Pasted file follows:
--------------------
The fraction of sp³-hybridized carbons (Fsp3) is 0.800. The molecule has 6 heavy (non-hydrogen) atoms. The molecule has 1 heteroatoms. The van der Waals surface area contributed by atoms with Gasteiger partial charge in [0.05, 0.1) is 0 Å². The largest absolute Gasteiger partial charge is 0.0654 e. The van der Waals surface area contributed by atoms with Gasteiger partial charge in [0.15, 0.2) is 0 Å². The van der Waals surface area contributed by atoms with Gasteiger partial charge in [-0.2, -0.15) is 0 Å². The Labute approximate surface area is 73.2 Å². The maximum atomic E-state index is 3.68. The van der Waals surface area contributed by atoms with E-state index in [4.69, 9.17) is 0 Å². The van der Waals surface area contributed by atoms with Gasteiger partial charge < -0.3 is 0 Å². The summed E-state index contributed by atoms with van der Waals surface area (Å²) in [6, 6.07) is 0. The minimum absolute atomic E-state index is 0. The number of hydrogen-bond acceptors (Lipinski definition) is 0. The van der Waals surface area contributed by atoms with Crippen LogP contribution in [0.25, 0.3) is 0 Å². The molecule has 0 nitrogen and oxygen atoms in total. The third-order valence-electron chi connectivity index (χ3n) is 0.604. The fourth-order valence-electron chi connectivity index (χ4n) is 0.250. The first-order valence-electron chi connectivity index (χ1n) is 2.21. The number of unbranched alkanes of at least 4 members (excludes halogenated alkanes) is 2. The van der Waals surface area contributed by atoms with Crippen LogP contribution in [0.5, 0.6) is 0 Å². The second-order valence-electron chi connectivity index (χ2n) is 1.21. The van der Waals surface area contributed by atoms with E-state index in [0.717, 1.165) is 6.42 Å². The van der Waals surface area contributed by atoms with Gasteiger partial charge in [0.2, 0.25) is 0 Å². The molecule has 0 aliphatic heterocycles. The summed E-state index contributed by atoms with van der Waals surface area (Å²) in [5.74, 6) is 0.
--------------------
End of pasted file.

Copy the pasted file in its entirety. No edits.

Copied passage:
The fraction of sp³-hybridized carbons (Fsp3) is 0.800. The molecule has 6 heavy (non-hydrogen) atoms. The molecule has 1 heteroatoms. The van der Waals surface area contributed by atoms with Gasteiger partial charge in [0.05, 0.1) is 0 Å². The largest absolute Gasteiger partial charge is 0.0654 e. The van der Waals surface area contributed by atoms with Gasteiger partial charge in [0.15, 0.2) is 0 Å². The van der Waals surface area contributed by atoms with Gasteiger partial charge in [-0.2, -0.15) is 0 Å². The Labute approximate surface area is 73.2 Å². The maximum atomic E-state index is 3.68. The van der Waals surface area contributed by atoms with E-state index in [4.69, 9.17) is 0 Å². The van der Waals surface area contributed by atoms with Gasteiger partial charge < -0.3 is 0 Å². The summed E-state index contributed by atoms with van der Waals surface area (Å²) in [6, 6.07) is 0. The minimum absolute atomic E-state index is 0. The number of hydrogen-bond acceptors (Lipinski definition) is 0. The van der Waals surface area contributed by atoms with Crippen LogP contribution in [0.25, 0.3) is 0 Å². The molecule has 0 nitrogen and oxygen atoms in total. The third-order valence-electron chi connectivity index (χ3n) is 0.604. The fourth-order valence-electron chi connectivity index (χ4n) is 0.250. The first-order valence-electron chi connectivity index (χ1n) is 2.21. The number of unbranched alkanes of at least 4 members (excludes halogenated alkanes) is 2. The van der Waals surface area contributed by atoms with Crippen LogP contribution in [0.5, 0.6) is 0 Å². The second-order valence-electron chi connectivity index (χ2n) is 1.21. The van der Waals surface area contributed by atoms with E-state index in [0.717, 1.165) is 6.42 Å². The van der Waals surface area contributed by atoms with Gasteiger partial charge in [0.2, 0.25) is 0 Å². The molecule has 0 aliphatic heterocycles. The summed E-state index contributed by atoms with van der Waals surface area (Å²) in [5.74, 6) is 0.